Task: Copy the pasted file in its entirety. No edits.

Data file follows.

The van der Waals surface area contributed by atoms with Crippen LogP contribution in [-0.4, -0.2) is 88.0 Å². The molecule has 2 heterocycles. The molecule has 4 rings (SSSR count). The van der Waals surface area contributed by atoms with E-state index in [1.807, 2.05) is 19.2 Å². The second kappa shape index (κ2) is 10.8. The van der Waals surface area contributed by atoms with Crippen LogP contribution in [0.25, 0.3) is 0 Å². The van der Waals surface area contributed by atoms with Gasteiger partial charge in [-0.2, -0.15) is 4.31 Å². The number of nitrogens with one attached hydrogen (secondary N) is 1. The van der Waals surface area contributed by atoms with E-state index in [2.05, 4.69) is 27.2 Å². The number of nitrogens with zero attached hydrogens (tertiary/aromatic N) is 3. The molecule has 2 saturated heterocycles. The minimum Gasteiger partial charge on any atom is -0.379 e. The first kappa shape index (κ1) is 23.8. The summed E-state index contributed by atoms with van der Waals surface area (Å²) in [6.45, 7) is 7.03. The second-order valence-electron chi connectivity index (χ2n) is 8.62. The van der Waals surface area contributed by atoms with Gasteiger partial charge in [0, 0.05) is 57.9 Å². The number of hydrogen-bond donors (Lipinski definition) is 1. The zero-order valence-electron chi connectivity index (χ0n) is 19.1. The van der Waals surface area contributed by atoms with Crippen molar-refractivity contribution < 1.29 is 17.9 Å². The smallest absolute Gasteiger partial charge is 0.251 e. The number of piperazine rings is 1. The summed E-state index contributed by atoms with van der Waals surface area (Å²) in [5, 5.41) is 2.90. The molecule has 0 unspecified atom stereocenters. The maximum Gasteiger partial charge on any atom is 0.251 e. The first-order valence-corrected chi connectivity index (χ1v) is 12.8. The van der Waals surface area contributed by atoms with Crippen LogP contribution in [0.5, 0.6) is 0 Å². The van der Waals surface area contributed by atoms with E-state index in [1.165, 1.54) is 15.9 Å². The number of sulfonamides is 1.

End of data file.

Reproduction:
The van der Waals surface area contributed by atoms with Crippen LogP contribution in [-0.4, -0.2) is 88.0 Å². The molecule has 2 heterocycles. The molecule has 4 rings (SSSR count). The van der Waals surface area contributed by atoms with E-state index in [1.807, 2.05) is 19.2 Å². The second kappa shape index (κ2) is 10.8. The van der Waals surface area contributed by atoms with Crippen LogP contribution in [0.25, 0.3) is 0 Å². The van der Waals surface area contributed by atoms with Gasteiger partial charge in [-0.2, -0.15) is 4.31 Å². The number of nitrogens with one attached hydrogen (secondary N) is 1. The van der Waals surface area contributed by atoms with E-state index in [2.05, 4.69) is 27.2 Å². The number of nitrogens with zero attached hydrogens (tertiary/aromatic N) is 3. The molecule has 2 saturated heterocycles. The minimum Gasteiger partial charge on any atom is -0.379 e. The first kappa shape index (κ1) is 23.8. The summed E-state index contributed by atoms with van der Waals surface area (Å²) in [6.45, 7) is 7.03. The second-order valence-electron chi connectivity index (χ2n) is 8.62. The van der Waals surface area contributed by atoms with Gasteiger partial charge in [0, 0.05) is 57.9 Å². The number of hydrogen-bond donors (Lipinski definition) is 1. The zero-order valence-electron chi connectivity index (χ0n) is 19.1. The van der Waals surface area contributed by atoms with Crippen molar-refractivity contribution < 1.29 is 17.9 Å². The smallest absolute Gasteiger partial charge is 0.251 e. The number of piperazine rings is 1. The summed E-state index contributed by atoms with van der Waals surface area (Å²) in [5, 5.41) is 2.90. The molecule has 0 unspecified atom stereocenters. The maximum Gasteiger partial charge on any atom is 0.251 e. The first-order valence-corrected chi connectivity index (χ1v) is 12.8. The van der Waals surface area contributed by atoms with Crippen LogP contribution in [0.5, 0.6) is 0 Å². The van der Waals surface area contributed by atoms with E-state index in [1.165, 1.54) is 15.9 Å². The number of sulfonamides is 1.